Otterhead Lakes, Churchstanton, Taunton, Somerset
There is something very magical about Otterhead Lakes, especially if you go there in the summer, early in the morning when the mist is rising off the lake and there is little to be heard except for birdsong and the stirring sound of a moorhen or duck taking flight. Equally good is a summer evening stroll as the sun is going down, when the trout are rising and the light imparts an incredible haunting beauty.
In Victorian times Otterhead Lakes was a dominant feature of a country estate; the big house stood on the bank beyond the top lake, with terraces that stepped gently down to the water’s edge. There were seven lakes then, each cascading into the next, but now only two remain, part of a local nature reserve where the River Otter rises, and home to a multitude of wildlife. The house fell into ruin and was finally demolished in 1952 but it is perhaps the grandeur that once was that gives the reserve its indelible air, an almost ethereal mix of sadness and tranquility.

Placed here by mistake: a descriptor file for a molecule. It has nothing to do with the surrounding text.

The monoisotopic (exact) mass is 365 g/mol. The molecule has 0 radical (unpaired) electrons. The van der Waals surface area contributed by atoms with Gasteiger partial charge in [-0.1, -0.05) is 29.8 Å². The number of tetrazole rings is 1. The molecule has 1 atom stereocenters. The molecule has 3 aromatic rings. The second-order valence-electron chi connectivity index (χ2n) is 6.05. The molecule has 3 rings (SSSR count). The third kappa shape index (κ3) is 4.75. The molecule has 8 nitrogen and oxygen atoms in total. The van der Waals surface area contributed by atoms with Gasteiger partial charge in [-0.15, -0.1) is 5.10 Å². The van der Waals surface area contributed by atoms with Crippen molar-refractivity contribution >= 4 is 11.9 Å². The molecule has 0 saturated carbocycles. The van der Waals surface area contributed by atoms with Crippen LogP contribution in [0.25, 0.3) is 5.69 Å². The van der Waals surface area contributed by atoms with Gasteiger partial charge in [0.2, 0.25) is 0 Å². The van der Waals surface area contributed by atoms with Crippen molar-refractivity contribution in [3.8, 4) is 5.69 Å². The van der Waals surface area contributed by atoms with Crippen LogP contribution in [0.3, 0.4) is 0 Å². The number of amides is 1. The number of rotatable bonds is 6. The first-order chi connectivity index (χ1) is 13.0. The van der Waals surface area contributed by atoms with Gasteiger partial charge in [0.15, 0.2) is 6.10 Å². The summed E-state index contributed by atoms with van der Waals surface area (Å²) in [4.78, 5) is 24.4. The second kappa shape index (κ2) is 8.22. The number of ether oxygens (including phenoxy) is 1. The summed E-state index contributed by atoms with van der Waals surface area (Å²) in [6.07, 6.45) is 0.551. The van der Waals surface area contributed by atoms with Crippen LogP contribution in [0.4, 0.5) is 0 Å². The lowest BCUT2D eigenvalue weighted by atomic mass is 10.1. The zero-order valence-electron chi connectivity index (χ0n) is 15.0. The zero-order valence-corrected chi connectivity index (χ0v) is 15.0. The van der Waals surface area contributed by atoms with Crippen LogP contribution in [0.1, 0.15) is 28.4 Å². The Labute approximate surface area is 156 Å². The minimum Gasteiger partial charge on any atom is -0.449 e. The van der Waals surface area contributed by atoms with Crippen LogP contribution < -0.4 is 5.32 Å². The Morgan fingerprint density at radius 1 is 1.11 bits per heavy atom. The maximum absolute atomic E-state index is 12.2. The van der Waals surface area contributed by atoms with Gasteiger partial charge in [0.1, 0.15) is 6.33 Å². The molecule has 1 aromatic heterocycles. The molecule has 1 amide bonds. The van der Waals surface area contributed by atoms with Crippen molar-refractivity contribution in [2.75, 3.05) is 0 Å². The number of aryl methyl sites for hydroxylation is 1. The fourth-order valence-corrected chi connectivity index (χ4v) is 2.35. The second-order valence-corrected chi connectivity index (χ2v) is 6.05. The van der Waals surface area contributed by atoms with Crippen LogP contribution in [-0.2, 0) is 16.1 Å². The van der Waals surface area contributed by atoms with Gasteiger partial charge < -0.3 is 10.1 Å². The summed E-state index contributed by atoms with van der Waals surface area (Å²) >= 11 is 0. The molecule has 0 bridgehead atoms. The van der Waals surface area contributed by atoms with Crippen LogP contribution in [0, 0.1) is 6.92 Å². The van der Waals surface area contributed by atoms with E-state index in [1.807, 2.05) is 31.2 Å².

Stroll lightly, take your time and you might well see swans gliding, ducks dabbling and moorhens scooting; down on the stream dipper, wagtail and kingfishers are regular visitors and it’s a great spot for spuddling, lifting stones to see what you can find – is that a caddis fly larva in his case of gravel and debris? Was that a bullhead darting off downstream?
Do the short circular walk around the lake and through the woods, or lace up your boots and venture off on the longer figure of eight route that takes you through the fields, around the lanes and across a turbary. Afterwards? Lunch at The Holman Clavel a few miles up the road is always a good option.
All information correct at the time of writing